Editor’s note: This article also will appear as an open letter to HVAC contractors in The News , a trade publication serving that industry. We hope to receive a response-in-kind from the HVAC perspective.



When bidding earth-coupled heat pumps, heat-exchanger design usually is one of the first steps. There are many choices – horizontal loops, pond loops, vertical loops, open loops, etc. These choices usually are site-specific, with no two jobs being exactly alike. If the best choice is vertical loops, your system probably just became more efficient, and your life, more complicated.

Vertical lops are going to require a hole in the ground, and for that, you are going to need a driller. This is where I’ve seen more problems than all the other aspects of the job, and I’ve been involved with this industry for more than 40 years. The reason: Two very different sets of skills and equipment are required to accomplish this. Think of the football star and the guy who makes his shoes. They have to work together to achieve success, but neither has a good handle on what the other does. Oh, they think they do. The shoe guy watches every Sunday, and, by his own admission, knows more than that dumb quarterback who just threw six interceptions in a row. The quarterback figures that anybody could make a decent pair of cleats a lot cheaper than the highway robbery he just paid for his. They both are wrong. As I said, it takes two completely different skill sets to win the game.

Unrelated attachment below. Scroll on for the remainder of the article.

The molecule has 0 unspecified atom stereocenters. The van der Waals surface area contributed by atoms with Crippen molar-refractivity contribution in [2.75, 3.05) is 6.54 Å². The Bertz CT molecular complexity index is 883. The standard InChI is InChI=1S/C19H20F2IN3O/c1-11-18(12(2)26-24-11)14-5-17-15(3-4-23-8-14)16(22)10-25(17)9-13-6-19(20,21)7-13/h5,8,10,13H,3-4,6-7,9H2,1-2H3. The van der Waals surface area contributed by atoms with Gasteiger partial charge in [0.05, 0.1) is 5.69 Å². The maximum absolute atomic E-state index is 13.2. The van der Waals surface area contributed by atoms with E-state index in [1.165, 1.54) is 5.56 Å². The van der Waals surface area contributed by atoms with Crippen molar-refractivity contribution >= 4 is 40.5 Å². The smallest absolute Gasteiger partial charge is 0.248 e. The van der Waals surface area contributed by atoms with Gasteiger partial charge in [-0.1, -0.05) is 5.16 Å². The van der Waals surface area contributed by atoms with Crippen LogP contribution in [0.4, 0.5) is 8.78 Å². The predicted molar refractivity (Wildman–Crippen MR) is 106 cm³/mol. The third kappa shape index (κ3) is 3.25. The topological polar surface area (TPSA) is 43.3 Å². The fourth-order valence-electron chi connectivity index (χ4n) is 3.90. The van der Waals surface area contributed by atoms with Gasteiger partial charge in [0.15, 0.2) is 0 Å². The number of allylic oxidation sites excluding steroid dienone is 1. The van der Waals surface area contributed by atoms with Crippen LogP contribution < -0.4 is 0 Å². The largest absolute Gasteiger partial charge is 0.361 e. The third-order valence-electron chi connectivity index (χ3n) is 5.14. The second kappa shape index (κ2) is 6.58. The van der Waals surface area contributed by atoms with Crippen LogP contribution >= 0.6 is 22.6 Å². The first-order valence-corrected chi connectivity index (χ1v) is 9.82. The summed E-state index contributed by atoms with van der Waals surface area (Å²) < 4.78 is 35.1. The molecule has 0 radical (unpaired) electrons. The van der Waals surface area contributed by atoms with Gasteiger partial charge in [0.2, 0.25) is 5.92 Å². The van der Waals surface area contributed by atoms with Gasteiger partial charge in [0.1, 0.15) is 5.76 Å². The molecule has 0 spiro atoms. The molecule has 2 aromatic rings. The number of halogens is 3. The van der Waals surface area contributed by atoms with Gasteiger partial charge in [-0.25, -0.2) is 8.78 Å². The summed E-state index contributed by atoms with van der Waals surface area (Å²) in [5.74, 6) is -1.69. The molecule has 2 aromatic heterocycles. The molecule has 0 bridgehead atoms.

When hiring a driller, I have a few suggestions that can make the job go a lot more smoothly.

First, just as the selection of vertical loops, drilling is site-specific. There is no drilling method that will work everywhere. What works on the coast won’t work in the mountains, and vice-versa. Find a driller who knows the drilling conditions at your location. Sometimes, drilling conditions can change from one end of the project to the other. Usually the drillers in closest proximity to the project are a good place to start. Or, if the property has a well on it, find out who drilled that well and talk to him, as he will have a better feel for the conditions than anybody else.

If you can’t find a driller who knows the location well, you may be ahead to hire a driller to drill a test hole. This may or may not be a useable hole for your project, but it will allow the driller to give you a fair bid for his work. Without a test hole, he may be shooting in the dark, and give you a price that either is too high or too low – either way, one of you is not going to be happy. If you go this route, pay the driller for the test hole separately from the rest of the project, and adjust the price. The price for the project might stay the same, or it might be higher or lower, due to conditions the driller finds on the job.

Next, certification. Most HVAC contractors who install earth-coupled heat pumps are IGSHP-certified, or should be. They often think the driller should be as well. I’ll let you in on a secret about driller’s certification. Until recently, the driller went to the same class you did. He heard all about BTUs, mass airflow, thermal transfer and I don’t know what all, but most of it had nothing to do with drilling. Most of the drillers I’ve talked to will admit sleeping through a lot of it, and coming away with the skills to check the breaker if their heat pump quit. After that, they learned enough to call somebody who knew what to do.